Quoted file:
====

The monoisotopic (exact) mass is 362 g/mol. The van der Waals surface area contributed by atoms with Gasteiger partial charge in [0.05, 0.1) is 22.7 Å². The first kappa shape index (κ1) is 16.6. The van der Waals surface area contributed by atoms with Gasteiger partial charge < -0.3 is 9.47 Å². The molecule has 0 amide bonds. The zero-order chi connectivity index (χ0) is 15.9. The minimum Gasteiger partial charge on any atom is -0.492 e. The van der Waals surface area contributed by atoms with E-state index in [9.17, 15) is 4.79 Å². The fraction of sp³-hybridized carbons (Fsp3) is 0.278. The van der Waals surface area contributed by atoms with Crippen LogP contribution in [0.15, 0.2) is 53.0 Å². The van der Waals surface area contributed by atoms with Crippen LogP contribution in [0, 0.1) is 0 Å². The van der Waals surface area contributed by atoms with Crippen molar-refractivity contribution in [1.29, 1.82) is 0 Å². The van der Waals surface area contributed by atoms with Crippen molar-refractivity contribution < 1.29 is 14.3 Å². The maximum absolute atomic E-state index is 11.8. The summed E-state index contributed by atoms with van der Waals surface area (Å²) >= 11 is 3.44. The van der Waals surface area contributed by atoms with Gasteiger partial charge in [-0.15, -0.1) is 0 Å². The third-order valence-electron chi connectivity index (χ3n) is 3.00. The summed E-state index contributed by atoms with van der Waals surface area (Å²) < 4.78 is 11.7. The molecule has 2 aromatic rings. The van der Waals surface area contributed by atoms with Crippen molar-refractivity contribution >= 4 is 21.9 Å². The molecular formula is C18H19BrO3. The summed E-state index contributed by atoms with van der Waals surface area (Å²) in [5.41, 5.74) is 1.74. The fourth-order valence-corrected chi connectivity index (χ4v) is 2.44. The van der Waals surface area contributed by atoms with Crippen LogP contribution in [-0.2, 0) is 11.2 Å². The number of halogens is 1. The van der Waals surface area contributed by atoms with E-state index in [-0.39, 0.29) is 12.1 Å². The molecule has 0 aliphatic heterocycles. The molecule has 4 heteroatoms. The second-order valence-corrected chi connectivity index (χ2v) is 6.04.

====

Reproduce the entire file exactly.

The monoisotopic (exact) mass is 362 g/mol. The van der Waals surface area contributed by atoms with Gasteiger partial charge in [0.05, 0.1) is 22.7 Å². The first kappa shape index (κ1) is 16.6. The van der Waals surface area contributed by atoms with Gasteiger partial charge < -0.3 is 9.47 Å². The molecule has 0 amide bonds. The zero-order chi connectivity index (χ0) is 15.9. The minimum Gasteiger partial charge on any atom is -0.492 e. The van der Waals surface area contributed by atoms with E-state index in [9.17, 15) is 4.79 Å². The fraction of sp³-hybridized carbons (Fsp3) is 0.278. The van der Waals surface area contributed by atoms with Crippen LogP contribution in [0.15, 0.2) is 53.0 Å². The van der Waals surface area contributed by atoms with Crippen LogP contribution in [0, 0.1) is 0 Å². The van der Waals surface area contributed by atoms with Crippen molar-refractivity contribution in [1.29, 1.82) is 0 Å². The van der Waals surface area contributed by atoms with Crippen molar-refractivity contribution < 1.29 is 14.3 Å². The maximum absolute atomic E-state index is 11.8. The summed E-state index contributed by atoms with van der Waals surface area (Å²) >= 11 is 3.44. The van der Waals surface area contributed by atoms with Gasteiger partial charge in [-0.15, -0.1) is 0 Å². The third-order valence-electron chi connectivity index (χ3n) is 3.00. The summed E-state index contributed by atoms with van der Waals surface area (Å²) < 4.78 is 11.7. The molecule has 2 aromatic rings. The van der Waals surface area contributed by atoms with Crippen molar-refractivity contribution >= 4 is 21.9 Å². The molecular formula is C18H19BrO3. The summed E-state index contributed by atoms with van der Waals surface area (Å²) in [5.41, 5.74) is 1.74. The fourth-order valence-corrected chi connectivity index (χ4v) is 2.44. The van der Waals surface area contributed by atoms with Crippen LogP contribution in [-0.2, 0) is 11.2 Å². The number of halogens is 1. The van der Waals surface area contributed by atoms with E-state index in [-0.39, 0.29) is 12.1 Å². The molecule has 0 aliphatic heterocycles. The molecule has 4 heteroatoms. The second-order valence-corrected chi connectivity index (χ2v) is 6.04.